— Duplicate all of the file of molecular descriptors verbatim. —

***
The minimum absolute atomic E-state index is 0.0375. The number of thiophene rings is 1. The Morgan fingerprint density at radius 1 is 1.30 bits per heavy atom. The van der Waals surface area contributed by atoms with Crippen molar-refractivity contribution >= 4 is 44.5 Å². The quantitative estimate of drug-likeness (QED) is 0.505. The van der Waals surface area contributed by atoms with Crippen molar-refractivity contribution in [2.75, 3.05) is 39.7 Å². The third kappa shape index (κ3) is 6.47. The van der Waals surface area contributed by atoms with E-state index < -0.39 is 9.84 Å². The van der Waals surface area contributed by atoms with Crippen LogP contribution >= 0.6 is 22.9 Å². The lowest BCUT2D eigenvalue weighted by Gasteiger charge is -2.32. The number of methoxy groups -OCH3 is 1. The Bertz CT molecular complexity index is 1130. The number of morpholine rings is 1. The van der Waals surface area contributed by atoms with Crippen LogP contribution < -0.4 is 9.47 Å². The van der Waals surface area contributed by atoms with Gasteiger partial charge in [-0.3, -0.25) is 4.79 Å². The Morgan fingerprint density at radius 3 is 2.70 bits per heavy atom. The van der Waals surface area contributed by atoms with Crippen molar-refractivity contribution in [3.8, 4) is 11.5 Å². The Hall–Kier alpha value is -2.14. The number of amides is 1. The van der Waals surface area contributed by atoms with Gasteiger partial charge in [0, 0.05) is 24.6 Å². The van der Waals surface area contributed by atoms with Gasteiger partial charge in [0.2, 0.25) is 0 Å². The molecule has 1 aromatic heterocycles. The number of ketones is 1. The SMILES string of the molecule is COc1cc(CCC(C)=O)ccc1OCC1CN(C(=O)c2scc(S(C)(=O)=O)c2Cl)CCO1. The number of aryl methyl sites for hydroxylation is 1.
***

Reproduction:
The minimum absolute atomic E-state index is 0.0375. The number of thiophene rings is 1. The Morgan fingerprint density at radius 1 is 1.30 bits per heavy atom. The van der Waals surface area contributed by atoms with Crippen molar-refractivity contribution >= 4 is 44.5 Å². The quantitative estimate of drug-likeness (QED) is 0.505. The van der Waals surface area contributed by atoms with Crippen molar-refractivity contribution in [2.75, 3.05) is 39.7 Å². The third kappa shape index (κ3) is 6.47. The van der Waals surface area contributed by atoms with E-state index < -0.39 is 9.84 Å². The van der Waals surface area contributed by atoms with Crippen LogP contribution >= 0.6 is 22.9 Å². The lowest BCUT2D eigenvalue weighted by Gasteiger charge is -2.32. The number of methoxy groups -OCH3 is 1. The Bertz CT molecular complexity index is 1130. The number of morpholine rings is 1. The van der Waals surface area contributed by atoms with Crippen LogP contribution < -0.4 is 9.47 Å². The van der Waals surface area contributed by atoms with Gasteiger partial charge in [-0.3, -0.25) is 4.79 Å². The Morgan fingerprint density at radius 3 is 2.70 bits per heavy atom. The van der Waals surface area contributed by atoms with Crippen molar-refractivity contribution in [3.8, 4) is 11.5 Å². The Hall–Kier alpha value is -2.14. The number of amides is 1. The van der Waals surface area contributed by atoms with Gasteiger partial charge in [0, 0.05) is 24.6 Å². The van der Waals surface area contributed by atoms with Gasteiger partial charge in [0.2, 0.25) is 0 Å². The molecule has 1 aromatic heterocycles. The number of ketones is 1. The SMILES string of the molecule is COc1cc(CCC(C)=O)ccc1OCC1CN(C(=O)c2scc(S(C)(=O)=O)c2Cl)CCO1. The number of aryl methyl sites for hydroxylation is 1.